When I think of influences on my photography, I think of three people: Rembrandt, Karsh and Irving Penn.
Images of Rembrandt paintings were in our grade three readers in public school. His Aristotle contemplating the bust of Homer was an image that I saw as a child before I knew what fine art was or meant. But it whacked me in the eye like a bolt of lightening. Rembrandt showed me that visual images were only about light.
Karsh showed me how light could be used in photography and that it was flexible and a creative tool.
From Irving Penn I learned how to simplify a set, strip it away to the bare bones.
Penn did a great series in New Guinea in the 1970s of Asaro Mudmen. I think his point, apart from making great images, was that everyone decorates their bodies; there is no bad fashion, just photographers and people who can't see the beauty in "foreign" culture.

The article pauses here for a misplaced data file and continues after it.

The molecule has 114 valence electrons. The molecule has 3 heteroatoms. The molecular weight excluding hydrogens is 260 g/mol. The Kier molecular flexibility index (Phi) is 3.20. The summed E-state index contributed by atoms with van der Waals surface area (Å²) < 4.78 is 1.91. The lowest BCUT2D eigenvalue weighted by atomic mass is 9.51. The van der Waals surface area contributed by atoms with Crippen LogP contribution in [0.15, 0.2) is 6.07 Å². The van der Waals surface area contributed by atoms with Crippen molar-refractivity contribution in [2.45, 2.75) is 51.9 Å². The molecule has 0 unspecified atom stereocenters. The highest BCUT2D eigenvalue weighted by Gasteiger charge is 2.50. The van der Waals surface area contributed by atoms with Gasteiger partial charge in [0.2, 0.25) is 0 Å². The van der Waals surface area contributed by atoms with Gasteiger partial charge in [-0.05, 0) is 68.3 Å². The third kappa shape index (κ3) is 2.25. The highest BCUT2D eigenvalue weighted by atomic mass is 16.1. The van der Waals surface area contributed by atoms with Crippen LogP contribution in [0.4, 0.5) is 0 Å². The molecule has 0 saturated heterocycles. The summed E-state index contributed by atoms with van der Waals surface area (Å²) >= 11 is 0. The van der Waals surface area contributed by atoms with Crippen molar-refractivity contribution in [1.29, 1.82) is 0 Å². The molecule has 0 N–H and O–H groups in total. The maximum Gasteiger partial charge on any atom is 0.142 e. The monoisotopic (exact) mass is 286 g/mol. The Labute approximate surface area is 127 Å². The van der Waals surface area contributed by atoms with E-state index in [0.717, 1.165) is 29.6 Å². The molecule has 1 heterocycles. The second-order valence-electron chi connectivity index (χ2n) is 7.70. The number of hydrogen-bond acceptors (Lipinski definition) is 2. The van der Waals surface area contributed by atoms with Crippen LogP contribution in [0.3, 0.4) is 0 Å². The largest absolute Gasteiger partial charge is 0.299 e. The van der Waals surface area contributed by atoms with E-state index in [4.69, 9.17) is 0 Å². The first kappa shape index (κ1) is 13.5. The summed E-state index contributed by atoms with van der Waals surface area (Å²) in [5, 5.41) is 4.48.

The kids in grade three recently made masks that reminded me of the Penn Asaro portraits so I got some help from a family model to be a mud man for the camera.
It is transformative how masks change people. There is something Jungian here, and what it is ain't exactly clear. But it pokes around in the psychological/artistic territory I call neo-baroque.